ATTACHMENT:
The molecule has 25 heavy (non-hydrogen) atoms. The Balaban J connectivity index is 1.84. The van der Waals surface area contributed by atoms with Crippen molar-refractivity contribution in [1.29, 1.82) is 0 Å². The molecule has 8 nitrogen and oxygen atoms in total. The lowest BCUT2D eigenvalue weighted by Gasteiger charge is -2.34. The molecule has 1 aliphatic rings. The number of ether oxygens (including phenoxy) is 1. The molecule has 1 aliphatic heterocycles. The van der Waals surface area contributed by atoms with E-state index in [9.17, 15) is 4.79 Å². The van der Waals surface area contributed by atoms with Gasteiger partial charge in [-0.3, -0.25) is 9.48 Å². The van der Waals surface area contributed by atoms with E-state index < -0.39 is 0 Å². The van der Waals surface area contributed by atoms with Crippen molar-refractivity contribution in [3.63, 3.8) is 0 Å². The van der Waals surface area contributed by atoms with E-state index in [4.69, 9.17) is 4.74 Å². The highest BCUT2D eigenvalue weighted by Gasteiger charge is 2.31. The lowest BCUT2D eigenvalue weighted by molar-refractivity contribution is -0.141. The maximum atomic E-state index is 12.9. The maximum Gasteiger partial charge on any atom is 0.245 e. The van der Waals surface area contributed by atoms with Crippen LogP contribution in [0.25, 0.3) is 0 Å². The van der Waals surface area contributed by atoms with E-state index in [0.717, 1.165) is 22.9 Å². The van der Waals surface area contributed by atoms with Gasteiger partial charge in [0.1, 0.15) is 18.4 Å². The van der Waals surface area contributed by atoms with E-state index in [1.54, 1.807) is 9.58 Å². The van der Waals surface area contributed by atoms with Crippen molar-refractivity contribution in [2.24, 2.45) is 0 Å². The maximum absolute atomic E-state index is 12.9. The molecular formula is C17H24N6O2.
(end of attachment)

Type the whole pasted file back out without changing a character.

The molecule has 25 heavy (non-hydrogen) atoms. The Balaban J connectivity index is 1.84. The van der Waals surface area contributed by atoms with Crippen molar-refractivity contribution in [1.29, 1.82) is 0 Å². The molecule has 8 nitrogen and oxygen atoms in total. The lowest BCUT2D eigenvalue weighted by Gasteiger charge is -2.34. The molecule has 1 aliphatic rings. The number of ether oxygens (including phenoxy) is 1. The molecule has 1 aliphatic heterocycles. The van der Waals surface area contributed by atoms with E-state index in [9.17, 15) is 4.79 Å². The van der Waals surface area contributed by atoms with Gasteiger partial charge in [-0.3, -0.25) is 9.48 Å². The van der Waals surface area contributed by atoms with E-state index < -0.39 is 0 Å². The van der Waals surface area contributed by atoms with Crippen molar-refractivity contribution in [3.63, 3.8) is 0 Å². The van der Waals surface area contributed by atoms with E-state index in [4.69, 9.17) is 4.74 Å². The highest BCUT2D eigenvalue weighted by Gasteiger charge is 2.31. The lowest BCUT2D eigenvalue weighted by molar-refractivity contribution is -0.141. The maximum atomic E-state index is 12.9. The maximum Gasteiger partial charge on any atom is 0.245 e. The van der Waals surface area contributed by atoms with Crippen LogP contribution in [0.25, 0.3) is 0 Å². The van der Waals surface area contributed by atoms with E-state index in [0.717, 1.165) is 22.9 Å². The van der Waals surface area contributed by atoms with Gasteiger partial charge in [0.1, 0.15) is 18.4 Å². The van der Waals surface area contributed by atoms with E-state index in [1.54, 1.807) is 9.58 Å². The van der Waals surface area contributed by atoms with Crippen molar-refractivity contribution in [2.24, 2.45) is 0 Å². The maximum absolute atomic E-state index is 12.9. The molecular formula is C17H24N6O2.